Suffering Bottlenose Dolphins of Indian River Lagoon
August 25, 2010
Hosted by Rob Moir
Dr. Greg Bossart has been researching bottlenose dolphins in the Indian River Lagoon for many years. He continues to be astonished by how many different ailments dolphins must deal with including viruses, skin-eating fungal infections, heightened resistance to antibiotics and high levels (21x acceptable limits) of mercury. Hear about the suite of sufferings and learn what we can do to help the dolphins of Indian Lagoon. Aaron Viles, Campaign Director with the Gulf Coast Restoration Network joins us for an update on further unexpected developments following the massive oil leak. Aaron tells how a twenty mile in diameter, thousand foot depth oily plume may have vanished. Chris Laughlin, Ocean Champions, called in to say ocean protection paddler Margo Pellegrino (featured in last episode) was welcomed to Santa Cruz Harbor beach. Margo’s off to San Diego shaded by an OC cap. Mike Dunmyer completed the episode with ocean conservation actions on Capital Hill for this fall.
Moir’s Environmental Dialogues
Archives Available on VoiceAmerica Variety Channel
With the knowledge of Carson and the courage of Achilles, individuals are steadfastly going the distance to defend wildlife and ecosystems from assaults of environmental degradations and destructions. Join environmental studies scientist Dr. Rob Moir for lively dialogue and revealing narrative inquiry into how individuals are overcoming the obstacles turning forlorn hope into effective actions for oceans, rivers, watersheds, wildlife and ecosystems. Discover how listening to individuals, thinking locally, and acting in concert with other, you can act to save ecosystems. Got environmental stewardship? Become an Eco-steward. Act to bring about a greener and blue Planet Earth.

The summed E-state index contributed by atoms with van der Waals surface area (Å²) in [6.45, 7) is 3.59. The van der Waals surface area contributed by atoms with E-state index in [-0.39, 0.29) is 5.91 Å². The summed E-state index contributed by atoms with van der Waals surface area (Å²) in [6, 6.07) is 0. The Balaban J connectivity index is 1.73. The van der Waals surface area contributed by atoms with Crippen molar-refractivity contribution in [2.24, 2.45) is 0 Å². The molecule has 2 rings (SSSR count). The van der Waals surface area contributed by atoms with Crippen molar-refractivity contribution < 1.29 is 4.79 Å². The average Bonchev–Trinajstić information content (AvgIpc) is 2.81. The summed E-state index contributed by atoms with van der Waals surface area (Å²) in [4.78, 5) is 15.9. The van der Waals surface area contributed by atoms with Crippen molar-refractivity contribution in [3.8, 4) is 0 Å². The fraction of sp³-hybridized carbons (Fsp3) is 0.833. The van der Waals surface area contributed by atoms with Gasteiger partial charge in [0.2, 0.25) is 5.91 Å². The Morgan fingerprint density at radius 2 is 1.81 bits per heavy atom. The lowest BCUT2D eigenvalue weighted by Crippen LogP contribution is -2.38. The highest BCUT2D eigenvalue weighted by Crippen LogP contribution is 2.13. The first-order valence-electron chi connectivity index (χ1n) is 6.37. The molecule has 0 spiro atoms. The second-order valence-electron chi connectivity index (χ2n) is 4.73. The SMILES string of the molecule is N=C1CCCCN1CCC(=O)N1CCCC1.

Rob Moir is director and founder of the Ocean River Institute in Cambridge, Massachusetts. Dr. Moir, an educator and scientist, has been a leader of citizen science and efforts to clean up Salem Sound and Boston Harbor, as founder of Salem Sound Harbor Monitors & Salem Sound 2000, later president of Save the Harbor/Save the Bay, and through his appointment by the Secretary of Interior to the Boston Harbor Islands Partnership. He was formerly Curator of Natural History at the Peabody Essex Museum, Curator of Education at the New England Aquarium and Executive Director of the Discovery Museums in Acton, MA. Dr. Moir was awarded a Switzer Environmental Fellowship from the Robert & Patricia Switzer Foundation, and the James Centorino Award for Distinguished Performance in Marine Education by the National Marine Educators Association, which he later served as president. He was Sea Education Association’s first assistant scientist to work consecutive voyages of the R.V. Westward in 1979 and 1980, an advancement officer for his alma mater, Hampshire College and serves today on the boards of his alma mater, Cambridge School of Weston, Ocean Champions, and the Massachusetts League of Environmental Voters. Dr. Moir has a Ph.D. in Environmental Studies and a Masters of Science and Teaching from Antioch New England Graduate School in Keene, NH and certificate of studies from the Marine Biological Laboratory in Woods Hole.